What's Impacting the Storage Industry in 2017
What's Impacting the Storage Industry in 2017
The folks at Scality took time to predict what the cloud storage trends will be for 2017. Their crystal ball reveals a focus on multi-cloud, a spike in IoT, and more.
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2016 was a stellar year. Unambiguous confirmation from the top analysts of our position as leader in the object storage industry, record-breaking revenue growth and massive numbers of new and upgrade installations have kept us very busy right up to New Year’s Eve. We did manage to slip in a little bit of quiet time at the beginning of the year and hope you have also had the opportunity to relax with friends and family.
Moving into 2017, we already foresee a continuation of the shifts in the storage industry. Accelerating change will require quick responses and continued smart thinking. From our experience, we have pulled together some thoughts on what we expect to see happening this year:
Enterprise IT Moves Past Hybrid Cloud to Multi-Cloud Focus
Seamlessly managing hybrid cloud – infrastructure which spans on-premises and cloud – is challenging for any data-intensive application. Instead, we will see business focus on a multi-cloud world. These multiple cloud environments will target different use cases with independent services. New management frameworks will be built to deliver single datacenter services to manage the IT policies and data assurance across multi-cloud.
Amazon Will Dominate the Public Cloud and Will Partner for Multi-Cloud
It will likely not surprise you that nobody will knock Amazon from its place as the top Cloud provider in the world. However, Amazon will embrace partners for Private Cloud Services who follow Amazon designs like the S3 interfaces for storage. Amazon will want to proliferate their development APIs as the standard cloud management/orchestration and data/storage services interfaces. For multi-cloud, this will mean they will partner with vendors who provide cloud infrastructures based on those API sets.
Emergence of the Data Control Layer
As companies move to multi-cloud, IT will need strong controls of data management and user management across clouds. A new Data Control Layer (DCL) will emerge to add governance and assurance capability to the data for enterprise businesses – ensuring secure encryption, access control and rich metadata services across multi-cloud environments. This Data Control Layer will provide complete control of your metadata and be fully integrated with your enterprise user directory system. As it emerges over the next year, this next-generation intelligent Data Control Layer will allow us to realize many of the promised yet elusive benefits of multi-cloud deployments: increased hardware and vendor independence, flexibility in customization, optimized performance and minimized latency, and sustainable reductions in TCO.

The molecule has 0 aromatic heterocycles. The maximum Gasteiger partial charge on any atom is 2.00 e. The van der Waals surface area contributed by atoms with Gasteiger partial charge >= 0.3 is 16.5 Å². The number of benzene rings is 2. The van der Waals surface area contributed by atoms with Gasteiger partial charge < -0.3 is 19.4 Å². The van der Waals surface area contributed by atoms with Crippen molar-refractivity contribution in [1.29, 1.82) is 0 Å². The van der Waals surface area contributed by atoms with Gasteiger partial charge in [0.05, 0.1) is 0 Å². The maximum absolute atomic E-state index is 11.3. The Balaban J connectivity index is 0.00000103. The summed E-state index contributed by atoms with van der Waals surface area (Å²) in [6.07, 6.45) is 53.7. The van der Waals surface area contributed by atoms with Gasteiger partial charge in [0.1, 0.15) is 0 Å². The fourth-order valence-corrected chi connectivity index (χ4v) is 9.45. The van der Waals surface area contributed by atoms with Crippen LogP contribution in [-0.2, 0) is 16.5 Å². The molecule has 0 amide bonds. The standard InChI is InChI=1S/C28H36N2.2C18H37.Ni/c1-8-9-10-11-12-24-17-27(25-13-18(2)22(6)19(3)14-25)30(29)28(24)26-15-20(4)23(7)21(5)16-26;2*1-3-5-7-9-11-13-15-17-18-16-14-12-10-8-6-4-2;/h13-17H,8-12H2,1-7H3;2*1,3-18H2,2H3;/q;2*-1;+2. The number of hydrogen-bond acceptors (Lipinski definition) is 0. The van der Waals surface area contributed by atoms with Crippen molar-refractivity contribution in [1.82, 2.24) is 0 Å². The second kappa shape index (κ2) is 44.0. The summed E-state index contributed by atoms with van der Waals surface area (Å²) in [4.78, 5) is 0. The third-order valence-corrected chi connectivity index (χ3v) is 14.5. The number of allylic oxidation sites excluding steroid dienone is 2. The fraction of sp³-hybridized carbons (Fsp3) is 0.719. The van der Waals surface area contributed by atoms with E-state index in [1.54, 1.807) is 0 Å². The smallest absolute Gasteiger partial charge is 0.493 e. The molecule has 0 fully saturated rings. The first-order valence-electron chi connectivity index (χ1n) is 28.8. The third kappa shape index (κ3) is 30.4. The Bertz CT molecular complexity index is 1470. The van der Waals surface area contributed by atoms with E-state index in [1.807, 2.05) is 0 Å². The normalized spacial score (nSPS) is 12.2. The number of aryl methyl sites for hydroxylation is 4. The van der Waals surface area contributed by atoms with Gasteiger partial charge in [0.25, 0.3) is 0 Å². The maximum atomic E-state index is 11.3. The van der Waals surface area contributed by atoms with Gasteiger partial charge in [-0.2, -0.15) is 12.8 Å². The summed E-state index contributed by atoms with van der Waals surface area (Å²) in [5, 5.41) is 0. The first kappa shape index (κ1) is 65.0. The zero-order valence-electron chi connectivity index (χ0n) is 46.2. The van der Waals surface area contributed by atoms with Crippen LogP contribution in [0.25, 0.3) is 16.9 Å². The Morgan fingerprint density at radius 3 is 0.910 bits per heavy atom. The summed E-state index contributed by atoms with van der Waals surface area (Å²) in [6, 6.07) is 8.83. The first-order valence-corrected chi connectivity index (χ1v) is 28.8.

Convergence of Object Storage and Analytics
Today, people are adopting more object storage for their hundreds of terabytes to petabytes storage capacity needs. Moving this data outside of the storage for analysis is inefficient. Instead you will see the analytic layers embedded into the storage technologies.
The Rise of Metadata
Traditionally, enterprises have stored data through Network Attached Storage (NAS) or Storage Area Networks (SAN). These technologies were built to fit a need with application and data closely integrated and generally running on the same hardware rack. In 2017, we will see the rise of metadata with storage systems being used for the data and interesting metadata about that data. For example, Healthcare Electronic Medical Records (EMR systems), will store identifiable information like Patient Name, Address, Demographics etc. with the data itself. Metadata is key. We will see growing usage of data management via metadata for industries like Healthcare, Financial, and Media/Entertainment. The metadata will be indexed and searchable as part of the data storage layer.
Traditional Companies Will Use IoT to Enable Data to Drive Decisions
We will see the inexorable rise of the Internet of Things. Leading adopters of this technology will not only be the high-tech businesses but the more established manufacturing companies. As GE has already shown this year, traditional companies can deliver higher-value services to their customers by using IoT and thus understand more about their customers. IoT will dramatically grow in such staid industries as Transportation, Logistics, Manufacturing, Healthcare, and Energy.
These shifts will result in further changes in technology use.
With favorable cost curves and the ability for data analytics, hard drives and flash storage will take over from tape for archive and backup applications. The same need for data analytics and large lower-cost memory environments will see the rise of in-memory analytics technology and Apache Spark. The Hadoop ecosystem will evolve to use Spark as the primary distributed analytics approach to the detriment of MapReduce.
Published at DZone with permission of Paul Turner . See the original article here.
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